How would Americans have reacted if they had discovered that six months before the outbreak of World War II that Roosevelt's administration was seeking an oil deal with Japan? Or Italy? Or Germany? And what would they think if Roosevelt was threatening war if the deal wasn't consummated?
Americans in the twentieth century have become accustomed to discovering years after the fact that their government was negotiating with or propping up repressive regimes. Many Americans believe that "blowback" is an unavoidable consequence of foreign policy these days. However, what would Americans think about a president that merely a few months before a war on Terrorism was negotiating oil deals with the very regime he would later characterize as "evil" because they were harboring terrorists? What if they discovered that Bush's administration for months had been impeding governmental efforts to apprehend one of the leading terrorists whom the administration would later say they wanted "dead or alive?" Wouldn't many Americans express outrage? And justifiably so?
According to several credible reports in the European press (but entirely ignored by America's corporate, flag-waving mainstream media), George W. Bush's administration may have been doing these things. According to these reports, George W. Bush's administration (before his wartime transformation to one of the most popular presidents in American history) was negotiating a deal with the Taliban regime for an oil pipeline in Afghanistan and was even going so far as to threaten the Taliban with war. The administration, it appears, wanted to wrest control over oil in the region from the Russians and believed this pipeline was the key to doing so.
These explosive charges are contained in a book entitled Bin Laden: The Forbidden Truth written by Jean-Charles Brisard and Guillaume Dasquie, former French intelligence analysts. The fact that these charges purportedly come straight from the mouth of the FBI's former Deputy Director John O'Neill (who was killed on his first day at work as chief of security at the World Trade Center on September 11th) makes them even more interesting and worthy of checking out.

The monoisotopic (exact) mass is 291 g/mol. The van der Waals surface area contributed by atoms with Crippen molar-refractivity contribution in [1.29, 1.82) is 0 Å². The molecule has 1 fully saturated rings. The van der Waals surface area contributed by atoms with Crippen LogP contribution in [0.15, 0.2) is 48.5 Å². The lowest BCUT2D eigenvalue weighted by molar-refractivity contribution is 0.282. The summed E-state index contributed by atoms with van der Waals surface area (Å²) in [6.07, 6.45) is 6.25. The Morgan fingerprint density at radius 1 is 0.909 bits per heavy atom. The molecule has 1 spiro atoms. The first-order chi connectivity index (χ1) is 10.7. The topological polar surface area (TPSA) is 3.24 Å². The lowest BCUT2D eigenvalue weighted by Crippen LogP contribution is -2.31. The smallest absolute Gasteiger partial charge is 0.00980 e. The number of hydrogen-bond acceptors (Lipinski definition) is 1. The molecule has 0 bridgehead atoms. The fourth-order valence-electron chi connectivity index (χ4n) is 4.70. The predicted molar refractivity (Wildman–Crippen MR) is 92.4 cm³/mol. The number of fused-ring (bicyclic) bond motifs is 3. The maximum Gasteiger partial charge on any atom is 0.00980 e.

According to the book, O'Neill resigned in protest over the Bush's administration attempt to obstruct efforts by both the FBI and CIA to apprehend terrorist mastermind Osama bin Laden. According to the book's authors, the Bush Administration began impeding attempts to apprehend Bin Laden as early as February of 2001. They did this to appease the Taliban during negotiations for the pipeline.
Brisard said in a recent interview that "at one moment during the negotiations, the U.S. representatives told the Taliban, 'either you accept our offer of a carpet of gold, or we bury you under a carpet of bombs.'" These negotiations apparently broke down in August of 2001. Less than a month later, the terrorist attack transformed the Bush administration's policy. According to Brisard, just like that the Taliban were suddenly transformed from potential business partners for U.S. corporations into "evil-doers" hiding in caves.
If all of this is true, Mr. Bush's request on January 29th to Senate Majority Leader Tom Daschle that Senate investigators limit their investigation into the causes of the September 11th terrorist attacks would take on a much more ominous tone. Perhaps the Bush administration does have something quite serious to hide. Bush defends his request to Daschle by claiming that these hearings would endanger intelligence gathering and imperil national security which, as all historians of American politics know, is one of the first things a president says when he has something serious to hide